The Irish Times view of the Dublin Bus network: Revisions and redesigns

Dublin bus routes

More than 50,000 people last year submitted their views to the National Transport Authority (NTA) on its plans for the redesign of the Dublin bus network. This indicates two things: bus users really care about their service and bus users really did not like the plans put forward by the NTA.

The NTA could be forgiven for being surprised. Surveys the previous year had indicated broad support for significant change to the bus service and a high level of backing for the principles of the strategy including consolidating the existing routes into high frequency “spines”, where a bus to the city might be further from you but would run more frequently, and that you might have to change buses to reach your destination.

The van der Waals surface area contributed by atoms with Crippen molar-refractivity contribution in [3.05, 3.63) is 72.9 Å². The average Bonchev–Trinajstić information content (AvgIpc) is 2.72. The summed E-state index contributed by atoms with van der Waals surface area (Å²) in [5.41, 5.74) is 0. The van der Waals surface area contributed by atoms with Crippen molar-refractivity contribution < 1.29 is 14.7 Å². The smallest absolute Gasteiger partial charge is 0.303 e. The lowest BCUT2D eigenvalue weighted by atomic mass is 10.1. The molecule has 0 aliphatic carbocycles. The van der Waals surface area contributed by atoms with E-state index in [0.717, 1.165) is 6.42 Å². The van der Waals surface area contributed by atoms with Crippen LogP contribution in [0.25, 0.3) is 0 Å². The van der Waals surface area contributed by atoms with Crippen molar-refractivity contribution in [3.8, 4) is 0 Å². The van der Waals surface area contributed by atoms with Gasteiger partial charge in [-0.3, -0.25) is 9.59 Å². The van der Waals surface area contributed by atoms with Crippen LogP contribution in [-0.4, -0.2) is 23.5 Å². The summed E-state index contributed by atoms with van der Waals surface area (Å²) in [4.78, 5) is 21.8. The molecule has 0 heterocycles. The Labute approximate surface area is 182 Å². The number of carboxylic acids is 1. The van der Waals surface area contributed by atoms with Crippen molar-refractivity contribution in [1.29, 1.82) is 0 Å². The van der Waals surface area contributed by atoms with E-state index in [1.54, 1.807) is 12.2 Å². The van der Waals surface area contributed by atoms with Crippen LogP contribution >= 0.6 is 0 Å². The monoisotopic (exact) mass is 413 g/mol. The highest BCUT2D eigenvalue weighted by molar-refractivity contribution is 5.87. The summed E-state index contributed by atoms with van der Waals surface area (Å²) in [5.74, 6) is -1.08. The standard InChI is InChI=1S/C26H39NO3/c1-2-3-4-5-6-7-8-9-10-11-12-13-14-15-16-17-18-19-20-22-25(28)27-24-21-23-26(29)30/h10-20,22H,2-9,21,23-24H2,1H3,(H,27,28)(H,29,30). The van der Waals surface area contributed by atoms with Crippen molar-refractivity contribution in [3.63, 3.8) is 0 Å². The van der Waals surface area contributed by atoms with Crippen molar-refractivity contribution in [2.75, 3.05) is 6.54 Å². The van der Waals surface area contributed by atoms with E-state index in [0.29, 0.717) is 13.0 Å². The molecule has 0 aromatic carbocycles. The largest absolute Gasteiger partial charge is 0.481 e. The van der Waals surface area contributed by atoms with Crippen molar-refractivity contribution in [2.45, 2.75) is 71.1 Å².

These were the very things bus users railed against when the plan was published. Survey results showed that 60 per cent thought the redesign would make the service worse. The NTA had to respond. There would be no point in introducing a new service that no one wanted to use and certainly not one the majority of customers thought was worse than the congested, unreliable offering already available to them.

A large number of revisions have been made to the redesign, with almost every area seeing some change, including the reinstatement of services to housing estates and just 5 per cent of customers now having to change buses. The initial response has been positive, with politicians and bus workers welcoming the revisions. Another round of public consultations is yet to come so those who feel they’re still not getting what they want can make their views known again.


But while the NTA may have dodged one bullet, it is not out of the firing line on its plans for the city’s bus service. It is now wading through the submissions on the core bus corridors – the other major element of BusConnects – and if people had a reactionary response to rerouting their buses, it will be nothing compared to their reaction to taking away parts of their gardens or banning their cars or cutting down trees to create dedicated bus lanes.